Although CMRR as a function of frequency is a principal specification for differential probes, manufacturer's CMRR plots are the result of testing with a narrowband source under strictly controlled laboratory conditions. In real-world applications of probes to broadband sources, you can expect a different result. This quick test will inform you how different.

29 March 2021

Take a Coffee Break and Learn How to "Layer" Measurement Tools

Figure 1: Multi-grid display "layers" multiple
measurement tools to find hidden glitch.
Teledyne LeCroy oscilloscopes have four, distinct sets of measurement tools, including measurement graticules, cursors, parameters and graphs. These tools developed historically and are designed to be “layered” on multi-grid MAUI® oscilloscopes so that each addition brings a new level of understanding and insight. Even on oscilloscopes that do not have multi-grid displays, as shown here, several measurement tools can be applied at once for added insight. Read on to see how, properly combined, they can help you find waveform anomalies and assess their frequency of occurrence in a few, simple steps.

22 March 2021

TDME Primer: Automated Timing Measurements

Figure 1: Interleaved decoding of USB-PD and DP-AUX signals.
Increasingly, serial data analysis is analysis of the interoperability of the many protocols that must perform together within interconnects and embedded systems. Nowhere is this more true than for USB-C® devices, which we’ll focus on in this post, although these examples of cross-protocol timing measurements could apply to any two protocols supported by our TDME and DME options.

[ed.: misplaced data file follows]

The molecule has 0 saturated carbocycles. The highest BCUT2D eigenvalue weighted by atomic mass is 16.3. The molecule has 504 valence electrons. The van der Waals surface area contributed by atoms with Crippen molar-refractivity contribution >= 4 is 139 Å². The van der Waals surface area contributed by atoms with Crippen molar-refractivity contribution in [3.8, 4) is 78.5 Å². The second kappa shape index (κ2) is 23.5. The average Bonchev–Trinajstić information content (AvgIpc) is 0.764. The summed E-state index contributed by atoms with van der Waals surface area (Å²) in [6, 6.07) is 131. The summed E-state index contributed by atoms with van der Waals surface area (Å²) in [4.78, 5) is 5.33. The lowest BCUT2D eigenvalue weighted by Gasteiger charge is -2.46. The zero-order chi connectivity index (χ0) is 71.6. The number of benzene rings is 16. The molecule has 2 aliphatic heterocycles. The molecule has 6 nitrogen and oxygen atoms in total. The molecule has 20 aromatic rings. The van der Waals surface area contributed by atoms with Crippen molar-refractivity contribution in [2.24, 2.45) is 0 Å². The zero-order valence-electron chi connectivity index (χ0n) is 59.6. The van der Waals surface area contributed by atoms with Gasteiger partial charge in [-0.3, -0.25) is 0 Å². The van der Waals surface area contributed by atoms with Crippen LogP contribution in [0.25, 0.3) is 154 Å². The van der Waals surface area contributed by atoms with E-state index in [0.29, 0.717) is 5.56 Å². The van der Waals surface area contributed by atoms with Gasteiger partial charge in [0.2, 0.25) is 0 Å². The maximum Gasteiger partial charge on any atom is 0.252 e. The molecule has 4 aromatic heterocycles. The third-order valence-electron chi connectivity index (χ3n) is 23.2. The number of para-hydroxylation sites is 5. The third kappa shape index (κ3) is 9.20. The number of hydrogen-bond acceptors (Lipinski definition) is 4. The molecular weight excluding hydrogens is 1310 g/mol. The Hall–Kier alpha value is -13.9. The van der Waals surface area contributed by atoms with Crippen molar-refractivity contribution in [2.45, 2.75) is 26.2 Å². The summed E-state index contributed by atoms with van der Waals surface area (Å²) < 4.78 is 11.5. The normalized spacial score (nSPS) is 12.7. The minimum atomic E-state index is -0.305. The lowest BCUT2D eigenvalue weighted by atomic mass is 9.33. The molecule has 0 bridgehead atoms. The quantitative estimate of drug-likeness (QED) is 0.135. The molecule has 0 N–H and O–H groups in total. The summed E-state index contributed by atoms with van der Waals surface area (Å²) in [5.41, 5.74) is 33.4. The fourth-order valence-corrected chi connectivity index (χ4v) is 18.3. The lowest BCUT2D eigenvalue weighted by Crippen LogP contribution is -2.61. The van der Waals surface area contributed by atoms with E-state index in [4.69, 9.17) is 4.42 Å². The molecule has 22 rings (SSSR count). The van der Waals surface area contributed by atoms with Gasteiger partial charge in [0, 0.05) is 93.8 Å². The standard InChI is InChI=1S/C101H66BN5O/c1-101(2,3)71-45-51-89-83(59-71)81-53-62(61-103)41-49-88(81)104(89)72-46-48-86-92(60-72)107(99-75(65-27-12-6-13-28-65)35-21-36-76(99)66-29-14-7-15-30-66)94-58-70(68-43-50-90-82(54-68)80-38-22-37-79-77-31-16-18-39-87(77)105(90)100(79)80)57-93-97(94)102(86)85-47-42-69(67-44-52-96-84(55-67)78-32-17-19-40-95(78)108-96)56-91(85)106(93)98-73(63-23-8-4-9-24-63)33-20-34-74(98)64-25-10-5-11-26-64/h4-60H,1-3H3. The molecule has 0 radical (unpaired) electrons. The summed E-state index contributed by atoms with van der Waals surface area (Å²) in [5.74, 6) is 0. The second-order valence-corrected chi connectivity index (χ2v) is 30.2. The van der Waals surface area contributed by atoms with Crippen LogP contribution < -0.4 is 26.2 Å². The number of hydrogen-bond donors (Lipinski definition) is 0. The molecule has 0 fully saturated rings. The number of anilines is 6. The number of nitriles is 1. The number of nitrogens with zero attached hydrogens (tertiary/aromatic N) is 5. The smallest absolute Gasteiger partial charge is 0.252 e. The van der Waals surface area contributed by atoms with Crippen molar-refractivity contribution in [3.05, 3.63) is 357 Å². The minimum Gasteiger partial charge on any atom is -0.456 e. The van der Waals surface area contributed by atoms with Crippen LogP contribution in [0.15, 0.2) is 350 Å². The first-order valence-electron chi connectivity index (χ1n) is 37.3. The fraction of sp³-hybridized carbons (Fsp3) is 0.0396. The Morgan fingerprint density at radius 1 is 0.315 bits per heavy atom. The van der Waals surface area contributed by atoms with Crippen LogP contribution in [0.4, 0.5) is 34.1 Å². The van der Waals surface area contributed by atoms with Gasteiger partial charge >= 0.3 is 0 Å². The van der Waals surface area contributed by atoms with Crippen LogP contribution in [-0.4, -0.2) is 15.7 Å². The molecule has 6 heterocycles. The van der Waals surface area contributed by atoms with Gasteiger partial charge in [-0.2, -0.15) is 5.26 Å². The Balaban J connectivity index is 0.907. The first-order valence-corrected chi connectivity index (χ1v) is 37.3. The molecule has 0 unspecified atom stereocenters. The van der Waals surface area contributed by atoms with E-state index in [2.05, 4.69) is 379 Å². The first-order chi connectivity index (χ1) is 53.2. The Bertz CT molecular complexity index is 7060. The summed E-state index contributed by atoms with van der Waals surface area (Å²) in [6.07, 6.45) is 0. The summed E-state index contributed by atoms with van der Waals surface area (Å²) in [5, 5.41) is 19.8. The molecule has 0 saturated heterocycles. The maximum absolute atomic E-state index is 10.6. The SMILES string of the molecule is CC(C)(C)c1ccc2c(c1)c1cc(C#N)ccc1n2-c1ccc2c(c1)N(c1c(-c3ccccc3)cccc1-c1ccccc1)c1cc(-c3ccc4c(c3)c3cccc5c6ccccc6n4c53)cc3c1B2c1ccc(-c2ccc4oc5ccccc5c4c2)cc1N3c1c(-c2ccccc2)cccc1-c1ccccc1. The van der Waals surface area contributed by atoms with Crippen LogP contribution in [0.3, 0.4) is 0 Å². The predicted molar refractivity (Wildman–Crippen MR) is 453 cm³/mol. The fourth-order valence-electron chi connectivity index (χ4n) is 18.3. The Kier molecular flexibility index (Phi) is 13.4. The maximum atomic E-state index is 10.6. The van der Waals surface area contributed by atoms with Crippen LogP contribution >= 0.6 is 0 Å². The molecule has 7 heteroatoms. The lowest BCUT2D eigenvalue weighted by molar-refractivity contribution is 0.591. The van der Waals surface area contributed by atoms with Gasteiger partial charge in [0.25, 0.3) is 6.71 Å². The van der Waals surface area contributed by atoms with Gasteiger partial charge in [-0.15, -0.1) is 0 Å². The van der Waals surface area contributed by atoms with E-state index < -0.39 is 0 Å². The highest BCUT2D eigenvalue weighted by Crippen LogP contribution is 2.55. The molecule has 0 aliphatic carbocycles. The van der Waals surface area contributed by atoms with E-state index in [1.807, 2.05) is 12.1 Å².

The USB-C connector packs many protocols onto one, small pin set, and maintaining signal and power integrity is a compliance challenge. Besides high-speed data delivery, USB-PD (power delivery) provides flexible power distribution, while auxiliary sideband signals, like DisplayPort™, transport video. Troubleshooting these capabilities requires the ability to measure timing between serial data packets, as well as between data packets and analog signals. 

For example, DisplayPort over USB-C (DPoC) in alternate mode (alt-mode) can manifest as an interoperability failure if there is a timing issue between alt-mode initiation and the start of DP-AUX.

15 March 2021

The Important Difference Between ProtoSync™ and CrossSync™ PHY

Figure 1: CrossSync PHY captures everything from
physical through protocol layers at once.
With the recent release of our new CrossSync™ PHY for PCI Express® product, some of you may be wondering how it’s any different than ProtoSync™ for PCIe®, which has been around for quite a few years.

ProtoSync is an option for Teledyne LeCroy oscilloscopes with bandwidths that support high-speed serial data analysis. We’ve released ProtoSync options for PCIe, USB, SAS/SATA and Fibre Channel. ProtoSync links the same Protocol Analysis Suite software that is used with our protocol analyzers to the oscilloscope application, so that you can see physical layer decodings in the familiar PETracer and BITracer views right next to the decoded analog waveform. 

CrossSync PHY differs from ProtoSync in the three, significant ways: